Since I wrote “The State of Machine Learning in 2022,” AI has entered the mainstream. The internet is flooded with content about how GPT-like models will change everything. I hazarded to make predictions in “Next steps?” that now seem embarrassingly conservative in hindsight:

So, where are we now? Most people feel overwhelmed by the rate of progress and struggle to sort through all information. This is an attempt to summarize my view.

I have drastically updated my assumptions about the near-term probability of AGI-like systems

Those who know me know I’ve always been skeptical about hyperbolic claims around AI. I always preferred machine learning over artificial intelligence because AI felt pompous. My understanding of the available technology gave me no reason to think we were close to some sort of human-like intelligence. But I’d rather be correct than consistent. It is fair to call today’s algorithms a form of AI. And maybe even AGI-like. At the very least, I have changed my mind about the possibility of near-term AGI-like systems, and I’m implementing many behavioral updates to align my life with my new view. This process started more than a year ago, but it has only accelerated since.

Defining Artificial General Intelligence (AGI) is a distraction

First of all: Spending time defining “what is human intelligence” and “what is AGI” is a distraction. I get why the question is appealing, and I think it is philosophically interesting. But discussing it isn’t necessary for addressing the progress we have made and the opportunities and challenges that brings. Great physicists will tell you that there is always another level of “why” that will stump them. The challenge is to find questions that we can make meaningful progress on now.

We know, for a fact, that currently available language models can answer questions that make them a viable substitute for humans for a wide range of tasks. So in that sense, we have access to some form of general intelligence. I do not believe it is a form equivalent to the intelligence humans possess, but that’s not important. Defining the tool, and relating it to humans, has no impact on its usefulness. As a society, we must accept that large swaths of human workers are about to become obsolete.

Progress will most likely be faster than we can imagine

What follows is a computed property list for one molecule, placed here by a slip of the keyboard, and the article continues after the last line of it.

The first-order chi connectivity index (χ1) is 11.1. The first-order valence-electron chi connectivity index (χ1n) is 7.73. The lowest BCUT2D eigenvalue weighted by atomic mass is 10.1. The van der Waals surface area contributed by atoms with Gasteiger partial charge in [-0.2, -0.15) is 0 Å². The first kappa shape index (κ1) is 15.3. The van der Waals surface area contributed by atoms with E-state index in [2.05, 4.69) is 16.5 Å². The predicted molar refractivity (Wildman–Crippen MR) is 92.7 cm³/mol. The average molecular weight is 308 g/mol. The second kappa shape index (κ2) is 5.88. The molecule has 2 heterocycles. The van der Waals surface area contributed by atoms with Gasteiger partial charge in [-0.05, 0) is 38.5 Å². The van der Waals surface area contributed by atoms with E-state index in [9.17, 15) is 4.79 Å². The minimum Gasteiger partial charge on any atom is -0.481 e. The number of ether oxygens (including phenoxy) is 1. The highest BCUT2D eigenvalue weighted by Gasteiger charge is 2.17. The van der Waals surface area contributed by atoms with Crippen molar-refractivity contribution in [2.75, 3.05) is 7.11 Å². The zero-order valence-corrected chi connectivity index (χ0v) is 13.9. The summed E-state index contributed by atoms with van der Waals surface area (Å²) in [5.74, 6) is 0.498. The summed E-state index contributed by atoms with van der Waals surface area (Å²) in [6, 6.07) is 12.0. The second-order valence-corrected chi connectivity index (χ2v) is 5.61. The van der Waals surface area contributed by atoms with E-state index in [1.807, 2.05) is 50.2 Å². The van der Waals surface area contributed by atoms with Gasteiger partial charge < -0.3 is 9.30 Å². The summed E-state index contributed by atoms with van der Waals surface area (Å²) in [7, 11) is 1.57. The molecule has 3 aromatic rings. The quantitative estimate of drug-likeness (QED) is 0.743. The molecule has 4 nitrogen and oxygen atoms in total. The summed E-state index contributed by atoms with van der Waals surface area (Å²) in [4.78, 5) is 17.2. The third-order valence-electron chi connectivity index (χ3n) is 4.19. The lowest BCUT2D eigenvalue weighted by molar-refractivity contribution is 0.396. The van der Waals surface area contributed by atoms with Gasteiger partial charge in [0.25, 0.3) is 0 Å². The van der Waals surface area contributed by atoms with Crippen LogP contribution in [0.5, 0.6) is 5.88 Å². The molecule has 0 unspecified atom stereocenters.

There is evidence that AI researchers use feedback loops based on LLVMs to accelerate progress further. The impact of this is hard to predict. Assuming scaling laws keep holding and more funding is directed to training LLVMs, I think it is fair to assume there is a compounding acceleration of progress. That means progress in AI is on an exponential trajectory. Of course, it is possible we will find limitations that result in diminishing marginal returns. But from my perspective, there is a higher expected reward from assuming it will continue accelerating.

As with all new technology, descriptions of progress will be dismissed as hyperbolic. My view that we are at the beginning of an exponential development might sound implausible or grandiose. I empathize with this view. There is good reason to be skeptical. Nevertheless, enough evidence exists to prepare for a world where rapid AI progress leads to transformative AI systems.

You could start to notice in the mid-2010s that LLMs improved. Open AI was founded on the premise that we might get on an exponential trajectory toward AGI. The seeds of progress are training data, computation, and improved algorithms. Of course, it was clear there were many considerable hurdles ahead. Multimodality, logical reasoning, transfer learning across tasks, and long-term memory were all unsolved. But one by one LLVMs are overcoming these hurdles.

The short-term impact of increasingly capable AI systems is underestimated

People tend to be bad at recognizing and acknowledging exponential growth in its early phases. Politics is, ironically, both a slow and a short-term process. Most politicians are currently worried about the price of electricity, inflation, or the war in Ukraine. I get that. That said, we need to act with urgency to prepare for the violent disruption that AI will bring to the labor market. Large groups of people will need to reskill quickly. History shows this has a mostly negative impact on earnings. While I’m optimistic the long-term impact of AI will be positive, we should prepare for the short-term disruption.

The Alignment Problem

I will quote from Anthropic’s website: